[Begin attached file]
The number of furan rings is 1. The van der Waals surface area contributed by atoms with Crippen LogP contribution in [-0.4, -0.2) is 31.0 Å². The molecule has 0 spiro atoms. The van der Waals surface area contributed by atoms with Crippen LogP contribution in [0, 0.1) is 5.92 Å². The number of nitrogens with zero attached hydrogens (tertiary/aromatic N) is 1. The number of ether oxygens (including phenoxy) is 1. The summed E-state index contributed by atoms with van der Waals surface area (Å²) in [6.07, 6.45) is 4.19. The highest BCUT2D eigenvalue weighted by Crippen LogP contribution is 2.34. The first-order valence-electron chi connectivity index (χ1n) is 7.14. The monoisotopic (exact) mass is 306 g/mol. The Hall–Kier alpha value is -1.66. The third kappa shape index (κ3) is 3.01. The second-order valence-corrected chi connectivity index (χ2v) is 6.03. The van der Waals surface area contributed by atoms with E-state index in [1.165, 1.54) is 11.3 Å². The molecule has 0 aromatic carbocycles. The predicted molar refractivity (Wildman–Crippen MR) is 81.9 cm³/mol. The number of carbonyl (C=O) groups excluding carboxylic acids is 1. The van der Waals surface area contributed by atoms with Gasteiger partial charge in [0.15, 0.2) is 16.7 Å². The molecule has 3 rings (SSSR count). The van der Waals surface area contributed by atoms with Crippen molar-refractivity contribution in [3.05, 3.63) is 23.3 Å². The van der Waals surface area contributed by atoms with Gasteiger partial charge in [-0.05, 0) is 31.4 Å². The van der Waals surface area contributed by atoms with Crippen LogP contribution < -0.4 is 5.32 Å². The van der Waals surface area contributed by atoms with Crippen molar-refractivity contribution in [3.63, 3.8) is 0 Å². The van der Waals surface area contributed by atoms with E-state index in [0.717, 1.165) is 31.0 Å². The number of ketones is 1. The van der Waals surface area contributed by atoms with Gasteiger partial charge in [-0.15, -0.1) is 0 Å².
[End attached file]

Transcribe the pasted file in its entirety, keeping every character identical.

The number of furan rings is 1. The van der Waals surface area contributed by atoms with Crippen LogP contribution in [-0.4, -0.2) is 31.0 Å². The molecule has 0 spiro atoms. The van der Waals surface area contributed by atoms with Crippen LogP contribution in [0, 0.1) is 5.92 Å². The number of nitrogens with zero attached hydrogens (tertiary/aromatic N) is 1. The number of ether oxygens (including phenoxy) is 1. The summed E-state index contributed by atoms with van der Waals surface area (Å²) in [6.07, 6.45) is 4.19. The highest BCUT2D eigenvalue weighted by Crippen LogP contribution is 2.34. The first-order valence-electron chi connectivity index (χ1n) is 7.14. The monoisotopic (exact) mass is 306 g/mol. The Hall–Kier alpha value is -1.66. The third kappa shape index (κ3) is 3.01. The second-order valence-corrected chi connectivity index (χ2v) is 6.03. The van der Waals surface area contributed by atoms with E-state index in [1.165, 1.54) is 11.3 Å². The molecule has 0 aromatic carbocycles. The predicted molar refractivity (Wildman–Crippen MR) is 81.9 cm³/mol. The number of carbonyl (C=O) groups excluding carboxylic acids is 1. The van der Waals surface area contributed by atoms with Gasteiger partial charge in [0.15, 0.2) is 16.7 Å². The molecule has 3 rings (SSSR count). The van der Waals surface area contributed by atoms with Crippen molar-refractivity contribution in [3.05, 3.63) is 23.3 Å². The van der Waals surface area contributed by atoms with Gasteiger partial charge in [-0.05, 0) is 31.4 Å². The van der Waals surface area contributed by atoms with Crippen LogP contribution < -0.4 is 5.32 Å². The van der Waals surface area contributed by atoms with Crippen molar-refractivity contribution in [3.63, 3.8) is 0 Å². The van der Waals surface area contributed by atoms with E-state index in [0.717, 1.165) is 31.0 Å². The number of ketones is 1. The van der Waals surface area contributed by atoms with Gasteiger partial charge in [-0.15, -0.1) is 0 Å².